candlestick

July 1836-December 1837


The Collected Letters, Volume 9


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JWC TO THOMAS CARLYLE; 30 July 1836; DOI: 10.1215/lt-18360730-JWC-TC-01; CL 9:28-32.


JWC TO THOMAS CARLYLE

Templand—Saturday [30 July 1836]

Dearest of friends— I write the thanks which I cannot speak.1 It may be true in most cases as you have often admonished me that “he who gives quickly gives twice,”2 but in the matter of letters, I am very certain that he who gives tardily gives three or four times. Your letter had been anxiously waited for, and all that anxious waiting told to its advantage: tho' by the way, there is not much wisdom in telling you so: since I would rather that the next came to hand enhanced by no such fraudulent merit.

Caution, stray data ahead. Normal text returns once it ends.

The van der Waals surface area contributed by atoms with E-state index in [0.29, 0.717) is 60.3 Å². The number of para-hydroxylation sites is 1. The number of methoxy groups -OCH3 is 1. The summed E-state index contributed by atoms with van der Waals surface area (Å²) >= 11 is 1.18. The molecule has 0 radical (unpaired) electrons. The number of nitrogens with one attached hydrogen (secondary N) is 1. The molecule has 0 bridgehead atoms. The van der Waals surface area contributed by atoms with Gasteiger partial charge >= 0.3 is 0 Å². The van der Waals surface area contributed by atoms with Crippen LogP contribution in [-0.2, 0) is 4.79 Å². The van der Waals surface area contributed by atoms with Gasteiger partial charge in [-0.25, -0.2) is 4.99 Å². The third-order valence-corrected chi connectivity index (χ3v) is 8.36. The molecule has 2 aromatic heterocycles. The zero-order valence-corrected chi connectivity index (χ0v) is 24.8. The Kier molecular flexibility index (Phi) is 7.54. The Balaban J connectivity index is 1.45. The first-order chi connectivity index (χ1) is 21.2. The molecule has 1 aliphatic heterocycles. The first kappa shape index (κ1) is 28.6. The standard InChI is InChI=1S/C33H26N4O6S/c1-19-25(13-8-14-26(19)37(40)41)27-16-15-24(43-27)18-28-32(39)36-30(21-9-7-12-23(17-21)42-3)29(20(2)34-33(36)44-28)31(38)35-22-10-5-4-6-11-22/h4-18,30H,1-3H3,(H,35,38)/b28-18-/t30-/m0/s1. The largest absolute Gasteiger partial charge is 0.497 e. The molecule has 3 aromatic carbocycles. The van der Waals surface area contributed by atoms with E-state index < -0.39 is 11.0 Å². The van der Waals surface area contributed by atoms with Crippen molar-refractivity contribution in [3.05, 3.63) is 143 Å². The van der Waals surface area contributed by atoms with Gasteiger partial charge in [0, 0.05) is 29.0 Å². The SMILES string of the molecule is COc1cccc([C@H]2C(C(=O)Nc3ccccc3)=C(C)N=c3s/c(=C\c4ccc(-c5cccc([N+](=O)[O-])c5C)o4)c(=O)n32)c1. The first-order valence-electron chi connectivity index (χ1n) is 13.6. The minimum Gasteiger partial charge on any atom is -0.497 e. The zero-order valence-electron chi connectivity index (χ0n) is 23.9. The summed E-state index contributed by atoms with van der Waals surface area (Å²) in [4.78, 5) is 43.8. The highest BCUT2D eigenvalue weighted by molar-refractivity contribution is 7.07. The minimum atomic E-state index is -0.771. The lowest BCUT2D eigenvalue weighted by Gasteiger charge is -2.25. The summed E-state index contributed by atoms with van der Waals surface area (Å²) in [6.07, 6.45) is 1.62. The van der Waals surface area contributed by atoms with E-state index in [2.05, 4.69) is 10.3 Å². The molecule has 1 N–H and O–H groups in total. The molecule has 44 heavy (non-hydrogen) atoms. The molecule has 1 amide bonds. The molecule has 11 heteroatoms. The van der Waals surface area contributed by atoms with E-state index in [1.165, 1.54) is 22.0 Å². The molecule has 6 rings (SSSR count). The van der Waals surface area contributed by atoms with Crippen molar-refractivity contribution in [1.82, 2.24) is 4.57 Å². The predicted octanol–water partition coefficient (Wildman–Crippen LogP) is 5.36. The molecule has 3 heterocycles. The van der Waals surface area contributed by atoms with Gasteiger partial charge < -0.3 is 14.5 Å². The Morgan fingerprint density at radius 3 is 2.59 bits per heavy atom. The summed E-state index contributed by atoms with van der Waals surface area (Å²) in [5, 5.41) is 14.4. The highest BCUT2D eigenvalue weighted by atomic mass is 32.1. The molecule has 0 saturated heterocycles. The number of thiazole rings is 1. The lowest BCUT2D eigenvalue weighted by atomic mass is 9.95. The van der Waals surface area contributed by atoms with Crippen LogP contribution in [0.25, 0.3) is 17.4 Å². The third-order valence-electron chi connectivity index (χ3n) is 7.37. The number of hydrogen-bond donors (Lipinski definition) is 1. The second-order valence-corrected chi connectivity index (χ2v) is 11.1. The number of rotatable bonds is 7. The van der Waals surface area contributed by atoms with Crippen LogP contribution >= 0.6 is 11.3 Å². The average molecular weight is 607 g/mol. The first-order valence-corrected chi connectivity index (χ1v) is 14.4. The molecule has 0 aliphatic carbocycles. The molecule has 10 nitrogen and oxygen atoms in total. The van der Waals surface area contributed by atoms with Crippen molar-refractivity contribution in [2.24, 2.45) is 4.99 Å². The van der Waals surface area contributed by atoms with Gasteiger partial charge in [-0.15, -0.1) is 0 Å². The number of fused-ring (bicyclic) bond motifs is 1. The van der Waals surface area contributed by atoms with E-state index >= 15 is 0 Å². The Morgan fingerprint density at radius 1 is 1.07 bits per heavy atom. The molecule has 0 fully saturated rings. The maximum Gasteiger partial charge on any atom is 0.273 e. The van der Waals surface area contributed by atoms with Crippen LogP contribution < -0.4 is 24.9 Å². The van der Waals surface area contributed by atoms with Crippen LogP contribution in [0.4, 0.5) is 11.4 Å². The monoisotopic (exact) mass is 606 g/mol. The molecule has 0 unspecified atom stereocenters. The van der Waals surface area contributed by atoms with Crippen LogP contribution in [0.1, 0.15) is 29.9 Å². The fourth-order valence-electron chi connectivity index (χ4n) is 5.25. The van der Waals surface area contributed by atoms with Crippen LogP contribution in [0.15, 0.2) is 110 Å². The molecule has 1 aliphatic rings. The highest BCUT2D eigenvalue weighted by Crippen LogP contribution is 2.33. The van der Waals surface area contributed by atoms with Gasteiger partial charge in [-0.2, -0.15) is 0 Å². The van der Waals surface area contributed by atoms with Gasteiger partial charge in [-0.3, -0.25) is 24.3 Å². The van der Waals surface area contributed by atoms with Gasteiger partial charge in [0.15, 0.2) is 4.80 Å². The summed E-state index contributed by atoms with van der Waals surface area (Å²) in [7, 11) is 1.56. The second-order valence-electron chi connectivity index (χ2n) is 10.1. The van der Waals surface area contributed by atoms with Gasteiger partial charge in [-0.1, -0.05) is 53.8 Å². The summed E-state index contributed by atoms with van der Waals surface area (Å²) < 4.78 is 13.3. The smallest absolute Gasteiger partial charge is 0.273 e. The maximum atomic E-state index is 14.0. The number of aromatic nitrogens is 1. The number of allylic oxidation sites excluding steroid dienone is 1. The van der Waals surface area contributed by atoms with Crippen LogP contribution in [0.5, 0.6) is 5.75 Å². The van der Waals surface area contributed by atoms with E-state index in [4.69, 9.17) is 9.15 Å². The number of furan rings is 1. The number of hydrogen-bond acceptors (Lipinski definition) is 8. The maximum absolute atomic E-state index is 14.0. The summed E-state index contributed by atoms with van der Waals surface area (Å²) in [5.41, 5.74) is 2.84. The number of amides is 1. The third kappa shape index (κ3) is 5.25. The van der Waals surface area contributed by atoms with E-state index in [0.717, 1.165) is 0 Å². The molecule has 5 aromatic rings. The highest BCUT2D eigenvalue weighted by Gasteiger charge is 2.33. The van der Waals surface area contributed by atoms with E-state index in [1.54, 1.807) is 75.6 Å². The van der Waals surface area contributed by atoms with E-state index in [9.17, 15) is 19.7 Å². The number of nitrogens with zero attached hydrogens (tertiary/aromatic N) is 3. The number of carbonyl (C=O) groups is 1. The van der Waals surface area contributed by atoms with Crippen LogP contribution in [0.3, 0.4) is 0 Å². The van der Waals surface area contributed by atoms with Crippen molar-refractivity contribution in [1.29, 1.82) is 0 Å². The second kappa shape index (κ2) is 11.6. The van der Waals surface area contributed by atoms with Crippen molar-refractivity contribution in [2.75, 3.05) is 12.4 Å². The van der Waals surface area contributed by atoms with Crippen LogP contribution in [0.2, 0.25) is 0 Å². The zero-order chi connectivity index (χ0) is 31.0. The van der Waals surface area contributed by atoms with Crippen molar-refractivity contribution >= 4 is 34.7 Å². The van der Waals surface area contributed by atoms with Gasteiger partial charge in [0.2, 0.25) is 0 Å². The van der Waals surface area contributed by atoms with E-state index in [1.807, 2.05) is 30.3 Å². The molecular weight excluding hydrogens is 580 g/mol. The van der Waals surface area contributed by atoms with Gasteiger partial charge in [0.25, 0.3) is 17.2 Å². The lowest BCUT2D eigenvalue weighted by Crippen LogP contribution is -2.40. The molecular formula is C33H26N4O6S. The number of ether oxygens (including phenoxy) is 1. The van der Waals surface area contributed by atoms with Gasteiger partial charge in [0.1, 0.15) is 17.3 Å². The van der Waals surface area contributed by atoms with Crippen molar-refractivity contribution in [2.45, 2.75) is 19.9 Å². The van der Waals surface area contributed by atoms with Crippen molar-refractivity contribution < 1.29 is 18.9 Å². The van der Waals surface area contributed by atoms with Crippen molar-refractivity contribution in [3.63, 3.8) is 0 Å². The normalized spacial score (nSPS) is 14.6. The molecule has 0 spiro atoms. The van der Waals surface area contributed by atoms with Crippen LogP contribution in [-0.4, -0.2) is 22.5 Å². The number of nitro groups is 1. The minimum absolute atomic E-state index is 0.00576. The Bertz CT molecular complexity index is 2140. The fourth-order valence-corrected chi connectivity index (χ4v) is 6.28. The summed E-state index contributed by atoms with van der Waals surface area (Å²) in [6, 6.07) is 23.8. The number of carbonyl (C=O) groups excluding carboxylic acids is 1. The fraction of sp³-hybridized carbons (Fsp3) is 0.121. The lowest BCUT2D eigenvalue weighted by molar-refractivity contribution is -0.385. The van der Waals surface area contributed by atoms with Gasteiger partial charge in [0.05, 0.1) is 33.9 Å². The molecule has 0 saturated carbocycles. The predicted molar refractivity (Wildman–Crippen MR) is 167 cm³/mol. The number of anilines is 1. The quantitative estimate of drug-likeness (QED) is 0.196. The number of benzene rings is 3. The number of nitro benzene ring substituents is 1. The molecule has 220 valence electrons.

It will not be long however that there will be any need of letters passing between us either swiftly or slowly. Nothing could make living here at all expedient for me except the conviction that I was thereby gaining physical good. and such hope fades further and further into the distance every day. I shall get better in London or not get better as may please the upper powers. in any case “there is no use in rebelling against Providence”3 and I shall try all I can not to rebel. but here!— Mio Caro, the rain raineth every day; there is no victualling to be had till ten every morning, at least not without an almost superhuman effort, and I awake quite regularly at four! there is no quiet to be had except in your bed room with the door locked, (for the children Maggie, Mary, and Johnny4 are in perpetual movement, seeking whom they may devour) there is no bread to be had (that is not next thing to poison) for love or money or tears or supplications or even “bursts of parliamentary eloquence.”5 You know my Mothers way—she will give you every thing on earth except the thing you want—will do anything for you except what you ask her to do. As for new milk you may have it in any quantity—but then ONLY immediately before your breakfast or immediately after your tea; and the proposed sip of brandy in it—without which I incline to believe it unwholesome—that is offered, is pressed upon you to your pudding, your water, plain, diluted, cold, and hot—but to your milk (since the thing was mentioned,) it is impossible to have it without a sacrifice of one's modesty too cruel for so trifling a gain! All these things are against me! as I indeed anticipated they would be. and my greatest consolation is, that you are not also “in the midst of them!6 You could not have lived here two weeks on the present principle (in spite of all your passionate longings for the country) and I see not how the present principle could have been altered without our all having been born anew. It is wonderful that one should vex and frighten oneself so much in anticipation of serious evils, when it is all the little things of life which in reality make up our happiness or misery. One more fact let me mention having come off without any sufficient shoes, and the roads here being more like kennels [street gutters] than roads; I bought a pair—not made in Northampton—a shilling dearer than the best in London—easy as possible to slide the foot into, and already they have lamed me, both heels and toes, to such an extent as I shall not soon recover from. Consider all this, dearest of friends, and imagine much more that I could tell you of the same sort, and infer from it if you be wise, that the thought you are apt to dwell on too exclusively: that “God made the country and man the town”7 is to be taken with large reservations; is indeed to be “strongly doubted”8 You may depend upon it Sir, Man and even the Devil have had a very considerable hand in making the country also.